New T-Mobile tower a tough 'cell' for some
180-foot pole likely to appear soon
A small group of Firwood Road/Music Camp Road neighbors are trying to stop the proposed T-Mobile cell tower that they say would unnecessarily ruin their view of the mountains.
Clackamas County Planner Linda Preisz says that, barring some major discovery, the final hearing on April 26 to issue a conditional use permit for a monopole at Music Camp Road is already a done deal because T-Mobile's proposal already met the county's requirements.
But Stuart Lloyd, Kristen Harris and a couple of their neighbors hope to present that major discovery. They've been scrambling for the past week, trying to find information in time for the hearing that could lead to an alteration or cancellation of the project. All comments to the county are due Thursday, April 12.
The gray monopole would rise 180 feet into the air - more than double the height of the controversial twin billboards that are expected to appear at the corner of Highway 26 and Haley Road in Boring. It would cover the east end of Highway 26 in Sandy, bridging the gap between Sandy and Brightwood towers - typically known by T-Mobile customers as a dead zone of cell service.
Lloyd's property - where's he's lived for just one year - is adjacent to the land where the monopole would sit.
'It's directly in front of my view to the north, blocking my view of Mount St. Helens,' said Lloyd, 56. 'It will very much be an eyesore.' Not only that, he says it would decrease his property value.
Kristen Harris, 37, a resident of the area since 2000, agrees. 'I'd be able to see it from my front window. I don't want to look at it or have my neighbors have to look at it. We didn't choose to live out here to look at a tower.'
But both Harris and Lloyd know they have to have more than that. Communications laws prohibit governments from denying a cell tower application on the basis of blocking one's scenic view, a possible reduction in property value and perceived health risks, among other criteria.
Lloyd says his strongest argument against the tower would be proving that T-Mobile could and should improve its service by co-locating on one of several existing towers in the area.
'They could put it on a (Bonneville Power Administration) power pole,' he said. 'There's another tower a little bit farther to the northeast within 2 miles.'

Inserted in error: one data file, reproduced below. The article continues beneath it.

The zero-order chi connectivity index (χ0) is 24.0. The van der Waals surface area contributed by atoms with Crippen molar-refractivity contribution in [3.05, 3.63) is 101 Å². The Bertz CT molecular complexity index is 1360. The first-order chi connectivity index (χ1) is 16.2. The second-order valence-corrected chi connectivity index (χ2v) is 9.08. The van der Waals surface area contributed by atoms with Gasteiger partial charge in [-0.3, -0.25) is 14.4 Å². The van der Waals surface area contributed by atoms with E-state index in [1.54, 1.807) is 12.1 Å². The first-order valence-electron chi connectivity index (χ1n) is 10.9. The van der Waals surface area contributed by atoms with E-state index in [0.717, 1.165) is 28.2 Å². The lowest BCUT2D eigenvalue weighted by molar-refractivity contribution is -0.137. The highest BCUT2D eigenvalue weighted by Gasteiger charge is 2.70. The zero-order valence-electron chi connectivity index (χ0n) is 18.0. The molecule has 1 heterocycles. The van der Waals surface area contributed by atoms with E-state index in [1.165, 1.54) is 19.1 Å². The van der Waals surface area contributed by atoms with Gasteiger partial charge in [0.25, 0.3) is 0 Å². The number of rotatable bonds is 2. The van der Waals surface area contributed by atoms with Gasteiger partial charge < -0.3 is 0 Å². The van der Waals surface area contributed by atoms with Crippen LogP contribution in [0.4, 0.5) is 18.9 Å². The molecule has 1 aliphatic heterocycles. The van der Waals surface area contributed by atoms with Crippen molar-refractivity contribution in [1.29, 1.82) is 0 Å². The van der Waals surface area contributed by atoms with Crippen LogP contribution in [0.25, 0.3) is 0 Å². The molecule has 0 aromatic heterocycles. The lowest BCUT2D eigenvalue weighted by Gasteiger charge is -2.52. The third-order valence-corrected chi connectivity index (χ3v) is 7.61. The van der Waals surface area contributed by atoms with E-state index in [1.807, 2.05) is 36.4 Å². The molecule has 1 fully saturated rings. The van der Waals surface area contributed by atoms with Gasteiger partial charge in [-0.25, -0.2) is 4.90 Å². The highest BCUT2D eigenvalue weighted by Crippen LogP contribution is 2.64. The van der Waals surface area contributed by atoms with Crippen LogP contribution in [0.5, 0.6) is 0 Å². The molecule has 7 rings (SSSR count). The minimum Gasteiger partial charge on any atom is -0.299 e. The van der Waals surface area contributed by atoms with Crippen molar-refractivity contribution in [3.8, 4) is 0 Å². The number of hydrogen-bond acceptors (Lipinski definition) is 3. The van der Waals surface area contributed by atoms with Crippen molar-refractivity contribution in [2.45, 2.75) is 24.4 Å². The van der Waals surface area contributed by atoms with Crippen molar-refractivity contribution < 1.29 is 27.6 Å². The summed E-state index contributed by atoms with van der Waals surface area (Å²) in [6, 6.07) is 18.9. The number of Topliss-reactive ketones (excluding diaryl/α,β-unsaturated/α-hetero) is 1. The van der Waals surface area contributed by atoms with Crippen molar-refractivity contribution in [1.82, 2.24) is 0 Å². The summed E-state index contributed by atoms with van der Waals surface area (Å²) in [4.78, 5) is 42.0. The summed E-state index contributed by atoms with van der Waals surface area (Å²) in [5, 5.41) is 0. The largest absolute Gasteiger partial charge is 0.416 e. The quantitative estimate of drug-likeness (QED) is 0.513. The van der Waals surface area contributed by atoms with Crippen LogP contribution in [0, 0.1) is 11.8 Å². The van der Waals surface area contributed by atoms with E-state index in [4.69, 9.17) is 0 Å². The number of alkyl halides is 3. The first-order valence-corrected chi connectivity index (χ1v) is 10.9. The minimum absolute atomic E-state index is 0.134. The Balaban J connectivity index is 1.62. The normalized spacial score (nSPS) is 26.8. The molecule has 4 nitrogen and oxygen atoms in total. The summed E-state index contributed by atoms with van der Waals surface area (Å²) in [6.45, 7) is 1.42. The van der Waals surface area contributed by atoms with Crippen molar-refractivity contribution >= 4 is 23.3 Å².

But Andrew Nenninger, general manager of engineering with T-Mobile's Portland office, says constructing new poles is somewhat of a last resort, and that if they could have done something different, they would have.
'We always try to look for co-location - on existing towers, utility poles, existing infrastructure,' Nenninger said. 'If those don't work, we'll continue to walk down the line of options and see what we can do on our own. Our process is not to just do that.'
T-Mobile, which approached the Music Camp Road landowner, maintains that a new pole near Shorty's Corner is the only way to achieve the kind of coverage goals the company has.
'When we look at customer expectations, we find they have grown dramatically over the last few years,' Nenninger said. 'People expect to have coverage where they live, work and play, and we're clearly not providing that (in the area immediately southeast of Sandy). This is an area of opportunity for us.'
Harris said she's skeptical that T-Mobile's concept maps, which use computer models to predict cell coverage, are accurate.
'I don't believe their agenda in writing is what their actual agenda is,' Harris said. 'They could get (other companies) to put their stuff on their tower, turn around and lease it back and make money on it.'
Andy Waterman, president of the Firwood Community Planning Organization (CPO), said the cell tower's opponents most likely would be outnumbered by others in the CPO who would want it.
'There's no question cell service would tremendously improve,' he said. 'There are people who would very much like to have a cell phone, and they'll probably be in favor of (the tower). But it is going to affect the view of some people. Is it something we want to try to stop? I don't know.'
Waterman said he'd like to see T-Mobile move the poles 50 to 100 feet so it would be behind more trees, giving the property owners more of a visual buffer.
'But there's no (compelling) reason for them to move it if it's only for a view,' Waterman said.
As far as the visual impact goes, 'We always try to be as sensitive as possible to the community,' Nenninger said. 'Hopefully by going with the monopole - as opposed to the erector set-type lattice tower - it will diminish the visual impact as much as possible. We'll try to place it so it's around some trees and different things, so the impact is somewhat muted by the foreground.'
Having a pole at all is anticlimactic to the way of life people choose when they move to the Firwood area, Harris said. She says local residents should know that being out in the country means exactly that - you trade city conveniences for wide open spaces and breathtaking views.
'It's a different quality of life,' Harris said. 'We aren't offered DSL, high-speed cable Internet at all. It's part of what you get when you live out here. We bought our house because of the view; we didn't buy it because we wanted to look at a 180-foot cell tower. It's relaxed, it's peaceful, and it's why we moved out here and not in the city.'